While the amateur day traders chase noise and narrative in liquid markets, the professionals are playing a different game; companies are being taken private and restructured in some areas and being pre-packed and floated in others. Meanwhile sophisticated multi asset trading strategises using derivatives and access to alternative capital sources put the ‘pros’ still further ahead of the rest.

Reviewing Model Portfolios

Since the month end was also quarter end, we thought it worth looking at the Model Portfolios to see how they are performing, and what, if anything they can tell us about the markets more generally.

Global Bonds

Starting with Bonds, the Global Bond Model was down slightly, at -0.13%, while the Global Aggregate Bond Index we use as the benchmark was up 0.02%. Within the five bond ETFs we use as components, the worst performer last month was the US Long Bond, which sold off 0.53%. Year to date however, our model portfolio has returned 10.36%, versus 5.72% for the benchmark, largely reflecting the higher risk stance we took via our dynamic asset allocation process after the Fed intervened back in March. However, currently we have no exposure to High Yield Bonds, mostly focussed in TIPS and Global Aggregates, with modest exposure in Long Bonds and Investment Grade bonds.

All date Bloomberg
  • It is worth noting that the very high volatility in Q1 was down to the dramatic single day spike in investment grade bonds right before the Fed intervened.

Global Equity Factors

For our Core Global Equity Model Portfolio, we outperformed the MSCI World Index, which was down 3.45% for the month, but nevertheless still recorded a loss for the month, of 1.7%. This should not have been too much of a surprise however given the very strong performances in July and August, both for our model and for the benchmark. Year to date, the Global Equity Model portfolio is up over 8% against the benchmark at 1.7% and importantly for many investors with around half the volatility. The biggest loss factor was value, which dropped around 7.9% during September, while the best performer was Size (small cap), which ‘only’ fell 1.86%. The fact that our overall portfolio fell less than any individual factor was testemant to the Dynamic Asset Allocation which enabled us to capture some upsides and avoid the worst of the downsides during the course of the month. Currently our risk scores are such that we have no holdings in either the Value or the Minimum Volatility factors.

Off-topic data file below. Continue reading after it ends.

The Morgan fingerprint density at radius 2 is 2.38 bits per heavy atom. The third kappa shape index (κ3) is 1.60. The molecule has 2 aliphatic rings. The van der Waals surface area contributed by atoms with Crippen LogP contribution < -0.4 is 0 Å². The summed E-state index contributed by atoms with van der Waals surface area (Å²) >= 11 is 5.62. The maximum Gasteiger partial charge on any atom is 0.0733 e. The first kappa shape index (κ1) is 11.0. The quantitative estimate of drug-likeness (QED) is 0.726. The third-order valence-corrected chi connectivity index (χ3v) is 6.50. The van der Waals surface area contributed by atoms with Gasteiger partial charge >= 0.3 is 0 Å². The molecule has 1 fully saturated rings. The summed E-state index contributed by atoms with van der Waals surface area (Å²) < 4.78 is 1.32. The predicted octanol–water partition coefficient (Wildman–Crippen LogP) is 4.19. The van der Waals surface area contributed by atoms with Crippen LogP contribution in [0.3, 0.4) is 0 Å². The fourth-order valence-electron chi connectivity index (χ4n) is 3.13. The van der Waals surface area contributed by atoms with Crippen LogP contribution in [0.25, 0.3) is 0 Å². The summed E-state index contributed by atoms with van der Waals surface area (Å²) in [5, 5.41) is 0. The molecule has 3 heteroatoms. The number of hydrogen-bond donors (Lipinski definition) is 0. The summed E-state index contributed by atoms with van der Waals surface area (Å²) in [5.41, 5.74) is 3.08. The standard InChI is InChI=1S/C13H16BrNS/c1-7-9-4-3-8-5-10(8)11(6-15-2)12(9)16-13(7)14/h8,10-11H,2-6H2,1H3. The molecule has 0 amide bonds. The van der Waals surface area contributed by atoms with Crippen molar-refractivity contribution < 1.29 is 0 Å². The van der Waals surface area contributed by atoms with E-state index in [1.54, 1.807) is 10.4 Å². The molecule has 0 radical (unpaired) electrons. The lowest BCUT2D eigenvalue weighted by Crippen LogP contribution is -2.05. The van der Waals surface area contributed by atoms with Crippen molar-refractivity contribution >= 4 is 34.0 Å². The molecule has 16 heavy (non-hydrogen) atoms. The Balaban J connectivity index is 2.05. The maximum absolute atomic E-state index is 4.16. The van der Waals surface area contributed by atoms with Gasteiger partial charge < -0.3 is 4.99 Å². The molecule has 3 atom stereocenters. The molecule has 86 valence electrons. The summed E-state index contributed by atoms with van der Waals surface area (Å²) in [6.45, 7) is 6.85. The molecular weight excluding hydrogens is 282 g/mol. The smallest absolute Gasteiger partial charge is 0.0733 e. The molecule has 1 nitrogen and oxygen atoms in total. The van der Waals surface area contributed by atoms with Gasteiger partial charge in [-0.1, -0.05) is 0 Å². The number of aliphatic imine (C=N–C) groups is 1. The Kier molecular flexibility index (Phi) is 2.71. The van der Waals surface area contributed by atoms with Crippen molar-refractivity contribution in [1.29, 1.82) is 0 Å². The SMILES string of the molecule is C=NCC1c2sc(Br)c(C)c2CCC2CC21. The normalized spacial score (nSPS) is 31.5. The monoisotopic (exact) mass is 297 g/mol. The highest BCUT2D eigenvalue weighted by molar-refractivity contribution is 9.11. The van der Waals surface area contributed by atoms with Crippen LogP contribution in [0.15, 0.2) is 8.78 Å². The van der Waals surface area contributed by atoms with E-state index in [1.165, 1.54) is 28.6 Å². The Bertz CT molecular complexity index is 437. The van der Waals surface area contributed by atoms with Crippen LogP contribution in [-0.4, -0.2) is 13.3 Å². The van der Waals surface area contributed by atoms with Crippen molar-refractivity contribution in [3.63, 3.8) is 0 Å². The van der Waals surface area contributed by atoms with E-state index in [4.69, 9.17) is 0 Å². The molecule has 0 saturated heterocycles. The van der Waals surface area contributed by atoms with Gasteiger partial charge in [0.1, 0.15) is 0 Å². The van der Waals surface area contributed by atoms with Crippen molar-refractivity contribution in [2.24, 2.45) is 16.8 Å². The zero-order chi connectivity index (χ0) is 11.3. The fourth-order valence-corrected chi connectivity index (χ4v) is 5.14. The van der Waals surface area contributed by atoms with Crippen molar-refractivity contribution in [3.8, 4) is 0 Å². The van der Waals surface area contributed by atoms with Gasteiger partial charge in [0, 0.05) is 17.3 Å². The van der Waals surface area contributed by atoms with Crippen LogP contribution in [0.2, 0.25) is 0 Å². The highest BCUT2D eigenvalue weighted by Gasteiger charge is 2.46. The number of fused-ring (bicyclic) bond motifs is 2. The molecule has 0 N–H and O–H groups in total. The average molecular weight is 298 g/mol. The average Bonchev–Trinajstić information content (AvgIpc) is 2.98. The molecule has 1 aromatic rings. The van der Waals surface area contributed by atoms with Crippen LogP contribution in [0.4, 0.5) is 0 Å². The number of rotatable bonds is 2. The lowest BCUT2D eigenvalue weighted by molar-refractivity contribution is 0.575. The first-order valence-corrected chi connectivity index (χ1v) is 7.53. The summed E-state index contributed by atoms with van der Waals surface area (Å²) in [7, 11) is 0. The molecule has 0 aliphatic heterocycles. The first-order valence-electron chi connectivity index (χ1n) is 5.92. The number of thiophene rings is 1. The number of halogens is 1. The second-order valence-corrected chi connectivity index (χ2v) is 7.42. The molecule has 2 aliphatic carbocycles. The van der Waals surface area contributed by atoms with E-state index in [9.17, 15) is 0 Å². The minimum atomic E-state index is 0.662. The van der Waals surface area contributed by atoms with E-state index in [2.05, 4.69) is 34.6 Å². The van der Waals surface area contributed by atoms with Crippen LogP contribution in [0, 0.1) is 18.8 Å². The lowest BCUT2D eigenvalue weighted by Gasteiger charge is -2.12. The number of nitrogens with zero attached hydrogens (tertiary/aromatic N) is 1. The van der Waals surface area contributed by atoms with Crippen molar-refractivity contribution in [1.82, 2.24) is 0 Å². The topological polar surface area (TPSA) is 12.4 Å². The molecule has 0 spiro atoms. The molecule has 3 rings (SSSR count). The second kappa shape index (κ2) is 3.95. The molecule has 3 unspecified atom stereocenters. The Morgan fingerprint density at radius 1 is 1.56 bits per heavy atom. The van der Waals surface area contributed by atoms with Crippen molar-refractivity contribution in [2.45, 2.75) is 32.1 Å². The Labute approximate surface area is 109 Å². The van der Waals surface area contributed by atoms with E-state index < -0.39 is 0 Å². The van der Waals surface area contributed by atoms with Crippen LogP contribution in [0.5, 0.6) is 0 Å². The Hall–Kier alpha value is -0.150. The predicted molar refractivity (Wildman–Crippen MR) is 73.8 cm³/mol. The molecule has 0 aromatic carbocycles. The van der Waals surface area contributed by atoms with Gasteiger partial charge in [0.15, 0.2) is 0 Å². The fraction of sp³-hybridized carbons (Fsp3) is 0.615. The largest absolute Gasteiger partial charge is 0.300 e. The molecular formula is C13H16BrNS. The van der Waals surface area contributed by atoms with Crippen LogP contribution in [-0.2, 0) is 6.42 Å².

All date Bloomberg

Balanced Fund 70:30

Consistent with the underlying Bond and Equity portfolios, the balanced fund 70:30 posted a loss for the month of September of 1.31%, around half that of the underlying balanced benchmark which dropped 2.57%. Year to date the return sits at 9.1%, over double the benchmark’s +4.13%

All date Bloomberg

Global Thematic Equities

For the Thematic portfolios, the loss was only 0.13% in September which is impressive given the tech/growth bias – Nasdaq was off over 7% in September by comparison. Year to date it is currently +23.15% against the 1.7% MSCI world benchmark. The resilience during September reflected the dynamic asset allocation as the risk metrics reduced exposure to Gold – which had peaked in August as well as EM Consumer and Digital Security and started to increase holdings in Robotics, digitalisation, clean energy and healthcare innovation.

All date Bloomberg

For more data, Graphics and portfolio measurement please contact us at mark.tinker@market-thinking,com